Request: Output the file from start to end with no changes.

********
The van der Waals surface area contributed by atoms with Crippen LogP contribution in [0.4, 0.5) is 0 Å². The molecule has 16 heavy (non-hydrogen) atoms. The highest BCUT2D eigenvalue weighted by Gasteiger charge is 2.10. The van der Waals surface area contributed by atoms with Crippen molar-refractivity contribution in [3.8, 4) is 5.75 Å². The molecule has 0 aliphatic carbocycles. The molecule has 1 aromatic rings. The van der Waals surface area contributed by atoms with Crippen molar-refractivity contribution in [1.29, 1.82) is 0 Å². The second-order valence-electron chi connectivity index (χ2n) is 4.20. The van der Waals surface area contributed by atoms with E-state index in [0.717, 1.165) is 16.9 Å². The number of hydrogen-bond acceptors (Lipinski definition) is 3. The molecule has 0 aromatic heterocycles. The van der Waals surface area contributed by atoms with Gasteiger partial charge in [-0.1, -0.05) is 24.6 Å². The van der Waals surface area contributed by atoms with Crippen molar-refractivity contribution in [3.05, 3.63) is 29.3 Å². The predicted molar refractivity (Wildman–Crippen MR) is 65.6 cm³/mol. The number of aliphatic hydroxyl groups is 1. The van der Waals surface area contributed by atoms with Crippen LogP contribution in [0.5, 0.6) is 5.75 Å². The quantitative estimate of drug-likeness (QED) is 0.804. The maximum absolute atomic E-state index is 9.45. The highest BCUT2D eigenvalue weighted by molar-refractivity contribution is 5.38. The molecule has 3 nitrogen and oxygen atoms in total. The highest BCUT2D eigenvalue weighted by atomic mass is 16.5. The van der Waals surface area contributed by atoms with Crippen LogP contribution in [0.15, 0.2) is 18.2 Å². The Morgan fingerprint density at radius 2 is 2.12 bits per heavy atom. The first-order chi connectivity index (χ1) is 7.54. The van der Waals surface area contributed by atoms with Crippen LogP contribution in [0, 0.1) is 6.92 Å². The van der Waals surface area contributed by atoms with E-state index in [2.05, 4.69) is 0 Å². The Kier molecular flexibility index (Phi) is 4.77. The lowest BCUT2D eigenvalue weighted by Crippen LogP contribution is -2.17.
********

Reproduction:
The van der Waals surface area contributed by atoms with Crippen LogP contribution in [0.4, 0.5) is 0 Å². The molecule has 16 heavy (non-hydrogen) atoms. The highest BCUT2D eigenvalue weighted by Gasteiger charge is 2.10. The van der Waals surface area contributed by atoms with Crippen molar-refractivity contribution in [3.8, 4) is 5.75 Å². The molecule has 0 aliphatic carbocycles. The molecule has 1 aromatic rings. The van der Waals surface area contributed by atoms with Crippen molar-refractivity contribution in [1.29, 1.82) is 0 Å². The second-order valence-electron chi connectivity index (χ2n) is 4.20. The van der Waals surface area contributed by atoms with E-state index in [0.717, 1.165) is 16.9 Å². The number of hydrogen-bond acceptors (Lipinski definition) is 3. The molecule has 0 aromatic heterocycles. The van der Waals surface area contributed by atoms with Gasteiger partial charge in [-0.1, -0.05) is 24.6 Å². The van der Waals surface area contributed by atoms with Crippen molar-refractivity contribution in [3.05, 3.63) is 29.3 Å². The predicted molar refractivity (Wildman–Crippen MR) is 65.6 cm³/mol. The number of aliphatic hydroxyl groups is 1. The van der Waals surface area contributed by atoms with Crippen LogP contribution in [0.5, 0.6) is 5.75 Å². The quantitative estimate of drug-likeness (QED) is 0.804. The maximum absolute atomic E-state index is 9.45. The highest BCUT2D eigenvalue weighted by molar-refractivity contribution is 5.38. The molecule has 3 nitrogen and oxygen atoms in total. The highest BCUT2D eigenvalue weighted by atomic mass is 16.5. The van der Waals surface area contributed by atoms with Crippen LogP contribution in [0.15, 0.2) is 18.2 Å². The Morgan fingerprint density at radius 2 is 2.12 bits per heavy atom. The first-order chi connectivity index (χ1) is 7.54. The van der Waals surface area contributed by atoms with Crippen LogP contribution in [0, 0.1) is 6.92 Å². The van der Waals surface area contributed by atoms with E-state index in [2.05, 4.69) is 0 Å². The Kier molecular flexibility index (Phi) is 4.77. The lowest BCUT2D eigenvalue weighted by Crippen LogP contribution is -2.17.